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Animals Asia: our cruelty-free journey

01 November 2016

Chef Wang (right) from Vegan Lifestyle restaurant, Chengdu at CBRC

Living a cruelty-free lifestyle is the ultimate step anyone can take to remove animals from cruelty – but we also know it isn’t easy. Here’s our story.

Autumn temperatures have descended on Animals Asia’s China Bear Rescue Centre, but the sanctuary kitchen is as hot as ever. This is where meals for over 50 staff – dedicated to caring for over a hundred bears – have been prepared daily since 2000.

But today, they have a very special guest. Chef Wang is behind Chengdu’s fashionable Jujubetree restaurant, a haven for animal lovers looking for a good meal.

He’s come to help Animals Asia’s chefs adjust to a new regime. From the beginning of September, the sanctuary canteen realised its long-term goal and became fully vegan.

CBRC chef learning to make vegan meals 4CBRC chef learning to make vegan meals 5

It has been a long road that has required many culturally accepted norms to be overcome. Food is at the heart of all cultures, perhaps none more so than in China – famed for its cuisine and regional delicacies.

Ever since our canteen opened we have worked towards a cruelty-free goal. Vegetarian and vegan meals were added as an option as we continually took steps toward the vegan status we have accomplished today.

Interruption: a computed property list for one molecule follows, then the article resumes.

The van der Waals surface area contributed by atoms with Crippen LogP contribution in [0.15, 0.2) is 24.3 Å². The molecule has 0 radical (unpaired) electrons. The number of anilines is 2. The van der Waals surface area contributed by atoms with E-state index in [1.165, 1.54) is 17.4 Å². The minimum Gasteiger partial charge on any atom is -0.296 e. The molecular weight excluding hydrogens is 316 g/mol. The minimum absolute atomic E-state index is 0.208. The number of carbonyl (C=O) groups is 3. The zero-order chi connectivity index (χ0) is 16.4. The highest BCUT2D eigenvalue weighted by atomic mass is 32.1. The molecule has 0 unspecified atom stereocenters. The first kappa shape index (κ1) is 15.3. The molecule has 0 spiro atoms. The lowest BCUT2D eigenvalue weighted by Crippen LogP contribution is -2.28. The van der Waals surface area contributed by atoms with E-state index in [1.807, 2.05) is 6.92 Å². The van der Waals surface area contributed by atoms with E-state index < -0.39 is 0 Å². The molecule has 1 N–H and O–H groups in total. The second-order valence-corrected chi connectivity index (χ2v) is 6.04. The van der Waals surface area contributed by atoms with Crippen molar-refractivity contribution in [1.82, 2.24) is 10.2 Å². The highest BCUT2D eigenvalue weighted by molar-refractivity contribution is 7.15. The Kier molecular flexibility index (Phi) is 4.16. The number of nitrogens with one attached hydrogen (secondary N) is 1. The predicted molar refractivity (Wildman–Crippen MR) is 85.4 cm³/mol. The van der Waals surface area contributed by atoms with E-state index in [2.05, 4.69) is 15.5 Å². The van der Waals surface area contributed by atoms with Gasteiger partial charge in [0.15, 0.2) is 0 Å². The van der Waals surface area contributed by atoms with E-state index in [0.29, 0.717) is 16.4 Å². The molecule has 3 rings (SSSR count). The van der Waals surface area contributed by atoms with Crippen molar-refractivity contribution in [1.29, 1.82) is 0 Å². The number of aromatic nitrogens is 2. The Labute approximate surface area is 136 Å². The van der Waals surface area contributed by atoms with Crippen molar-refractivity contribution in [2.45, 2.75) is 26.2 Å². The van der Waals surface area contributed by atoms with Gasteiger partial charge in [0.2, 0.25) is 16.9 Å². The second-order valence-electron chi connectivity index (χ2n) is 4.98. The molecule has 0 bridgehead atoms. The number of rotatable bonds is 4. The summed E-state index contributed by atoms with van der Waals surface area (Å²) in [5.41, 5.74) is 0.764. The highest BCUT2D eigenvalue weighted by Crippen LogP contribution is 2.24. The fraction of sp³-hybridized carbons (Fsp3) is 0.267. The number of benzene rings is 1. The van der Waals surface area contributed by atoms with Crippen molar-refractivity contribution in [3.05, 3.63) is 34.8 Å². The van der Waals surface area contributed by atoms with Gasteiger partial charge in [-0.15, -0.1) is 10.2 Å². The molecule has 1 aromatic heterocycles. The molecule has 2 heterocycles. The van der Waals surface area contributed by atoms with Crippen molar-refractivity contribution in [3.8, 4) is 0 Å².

Chefs needed to be taught a whole new raft of recipes, while staff had to be convinced a vegan diet could be good for long-term health and give them enough energy to get physical tasks done. That took a lot of explaining and encouragement, so when we read of vegan athletes we passed that information on too.

Tasty vegan meal 2Tasty vegan meal 1

The China sanctuary follows the Vietnam sanctuary – which has been vegan for quite some time. Both Vietnam and China have ancient traditions of vegetarianism, mostly linked to Buddhism. Now there is increased interest from young people who care about animal welfare and the environment.

Tasty vegan meal 4

Ethical dilemmas

The cruelty-free journey is as important as the destination in terms of continuous improvement. These include the ethical debates we face – just as those living vegan lives do.

For example, the life-saving and pain-relieving medications, which allow the bears at our sanctuaries to lead active lives are unlikely to be cruelty-free. We sympathise with vegan parents faced with this same dilemma when family members fall ill.

bear eating medicated shake

Working with the unconverted

We encourage steps to vegetarianism and veganism in employees, partners, supporters and the general public in the countries where we work. The products we source and sell are cruelty-free. This includes our partnership with the fantastic Miomojo.

But we cannot only preach to the converted. Today we are working with a Chinese coffee chain and have convinced them to provide a soy milk option. It is not a vegan coffee shop, but through them we reach the people who are on their own journey towards an animal-ethical lifestyle.

We won’t criticise individuals for where they are on the route to living a cruelty-free life. We suggest instead that people contemplate their own impact on animals and encourage them to make compassionate choices as best they can.

A model for change

We'll continue our own journey – and we’ll keep looking at all the options and the ethical debates we are faced with.

In terms of our canteens, we learned, advocated, built trust, and ultimately effected change.

That’s a pretty good model for transformation elsewhere, and one we can learn from in all our programmes.

CBRC chef learning to make vegan meals 3CBRC chef learning to make vegan meals 2Vegan meal